# Emission in hydrogen atom: recoil and photon properties

1. Dec 10, 2009

### deccard

I have been trying to picture the whole process of a photon emission by a atom. So to have good understanding what is going on, I have came up with following experimental setup. A single hydrogen atom in excited state $$^2\!P_{1/2}$$, which has been orientated with a magnetic field so that precession of its total angular momentum is pointing to +z axis. The hydrogen atom is located at rest in the middle of a hollow spherical detector with radius $$r=1cm$$.

Now, without of the presence of any external magnetic field, the excited state is relaxed to the ground state in the dipole transition $$^2\!P_{1/2}\rightarrow^2\!\!S_{1/2}$$ with an emission of a photon with wavelength $$\lambda=1 215.674\textrm{\AA}$$.

Okay now to the questions:

1.
As the emitted photon has momentum $$p=h/\lambda$$, we get that the hydrogen atom is given recoil $$p=h/\lambda=mv$$. So the time between the detection of the photon and detection of the hydrogen atom at the detector is

$$t=\frac{r\lambda m}{h}=3.1\textrm{ms}$$,

where $$m$$ is the mass of hydrogen atom.

right?

2.
Because $$J=j=l+s=1/2$$, the state $$^2\!P_{1/2}$$ can have following configurations with notation$$\right \left| l,m_l,m_s\rangle$$
$$\right \left| 1,+1,-1/2\rangle$$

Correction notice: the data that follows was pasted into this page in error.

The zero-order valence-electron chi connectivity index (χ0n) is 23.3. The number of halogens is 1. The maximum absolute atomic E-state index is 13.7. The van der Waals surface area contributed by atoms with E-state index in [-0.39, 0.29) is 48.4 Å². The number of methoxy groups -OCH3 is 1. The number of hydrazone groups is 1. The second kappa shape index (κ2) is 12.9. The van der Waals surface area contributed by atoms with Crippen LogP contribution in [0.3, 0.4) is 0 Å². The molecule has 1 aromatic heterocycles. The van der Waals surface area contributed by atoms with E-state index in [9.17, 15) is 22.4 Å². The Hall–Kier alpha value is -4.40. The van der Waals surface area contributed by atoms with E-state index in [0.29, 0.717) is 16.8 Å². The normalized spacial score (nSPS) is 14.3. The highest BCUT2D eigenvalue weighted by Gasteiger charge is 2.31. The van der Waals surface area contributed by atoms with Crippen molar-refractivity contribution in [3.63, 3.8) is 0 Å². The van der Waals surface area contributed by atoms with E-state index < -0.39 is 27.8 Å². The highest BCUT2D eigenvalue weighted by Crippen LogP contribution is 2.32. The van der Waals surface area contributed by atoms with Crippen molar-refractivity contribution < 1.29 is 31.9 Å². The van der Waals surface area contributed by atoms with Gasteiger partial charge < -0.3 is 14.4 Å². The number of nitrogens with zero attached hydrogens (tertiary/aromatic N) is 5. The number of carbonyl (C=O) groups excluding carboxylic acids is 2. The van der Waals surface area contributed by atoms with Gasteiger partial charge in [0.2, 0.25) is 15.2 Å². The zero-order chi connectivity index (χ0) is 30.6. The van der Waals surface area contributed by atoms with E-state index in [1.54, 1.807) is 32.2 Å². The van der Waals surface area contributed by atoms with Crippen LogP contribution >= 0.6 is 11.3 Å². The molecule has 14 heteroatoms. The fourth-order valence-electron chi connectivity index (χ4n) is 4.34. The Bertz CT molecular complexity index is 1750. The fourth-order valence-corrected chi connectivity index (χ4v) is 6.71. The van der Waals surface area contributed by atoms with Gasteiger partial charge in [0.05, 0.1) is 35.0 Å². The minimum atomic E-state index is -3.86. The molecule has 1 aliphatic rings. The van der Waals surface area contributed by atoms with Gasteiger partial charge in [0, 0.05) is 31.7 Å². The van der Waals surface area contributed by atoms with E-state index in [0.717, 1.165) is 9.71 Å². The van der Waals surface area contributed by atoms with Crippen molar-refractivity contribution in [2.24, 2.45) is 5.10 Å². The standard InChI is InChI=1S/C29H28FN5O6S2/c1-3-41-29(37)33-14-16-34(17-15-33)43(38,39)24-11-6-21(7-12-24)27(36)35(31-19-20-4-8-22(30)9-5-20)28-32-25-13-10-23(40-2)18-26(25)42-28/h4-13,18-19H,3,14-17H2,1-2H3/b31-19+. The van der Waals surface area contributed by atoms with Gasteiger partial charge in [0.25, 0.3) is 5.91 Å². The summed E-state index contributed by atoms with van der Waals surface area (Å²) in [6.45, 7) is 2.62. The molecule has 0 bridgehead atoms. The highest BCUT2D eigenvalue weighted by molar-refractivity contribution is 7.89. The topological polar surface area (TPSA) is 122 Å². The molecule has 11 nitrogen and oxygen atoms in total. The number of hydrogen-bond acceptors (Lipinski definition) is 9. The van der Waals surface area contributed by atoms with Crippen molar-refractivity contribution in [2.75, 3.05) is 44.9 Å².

$$\right \left| 1,-1,+1/2\rangle$$
$$\right \left| 1,0,+1/2\rangle$$
$$\right \left| 1,0,-1/2\rangle$$

and so, as the spin doesn't change, the transition can be one of these

$$\right \left| 1,+1,-1/2\rangle \rightarrow \right \left| 0,0,-1/2\rangle$$
$$\right \left| 1,-1,+1/2\rangle \rightarrow \right \left| 0,0,+1/2\rangle$$
$$\right \left| 1,0,+1/2\rangle \rightarrow \right \left| 0,0,+1/2\rangle$$
$$\right \left| 1,0,-1/2\rangle \rightarrow \right \left| 0,0,-1/2\rangle$$

right?

3.
Is the reason for the unchanging spin the need of $$\Delta j=\pm1$$? Photon has spin $$\pm1$$ and in dipole transition we must have $$\Delta l=\pm1$$. Which would mean that we are left with $$\Delta s=0$$.

I will continue my questions when these are answered.

2. Dec 10, 2009

### alxm

1. Seems fine with me. Kind of a contrived situation, though.

2. Seems fine.

3. Right. (assuming LS-coupling)

3. Dec 12, 2009

### deccard

Now, I am little bit confused. I have started to doubt the permissibility of the two transitions below. (With $$\right \left| l,m_l,m_s\rangle$$ )

$$\right \left| 1,0,+1/2\rangle \rightarrow \right \left| 0,0,+1/2\rangle$$
$$\right \left| 1,0,-1/2\rangle \rightarrow \right \left| 0,0,-1/2\rangle$$

In the transition $$^2\!P_{1/2}\rightarrow^2\!\!S_{1/2}$$ we have $$\Delta J=0$$, so a transition which has $$\Delta m_{j}=0$$ cannot occur. Can I calculate $$\Delta m_{j}$$ as

$$\Delta m_{j} = m_{ji}-m_{jf}=m_{li}+m_{si}-(m_{lf}+m_{sf})$$

where indices i f represent initial and final states respectively?

If I can, this would give for the transitions $$\Delta m_{j}=0$$, which would then make the transitions forbidden.

On the other hand in the transition we have $$\Delta l=1$$ and $$\Delta m_{l}=0$$, which should be enough to make the transition allowed.

So... If some one could elaborate this little more.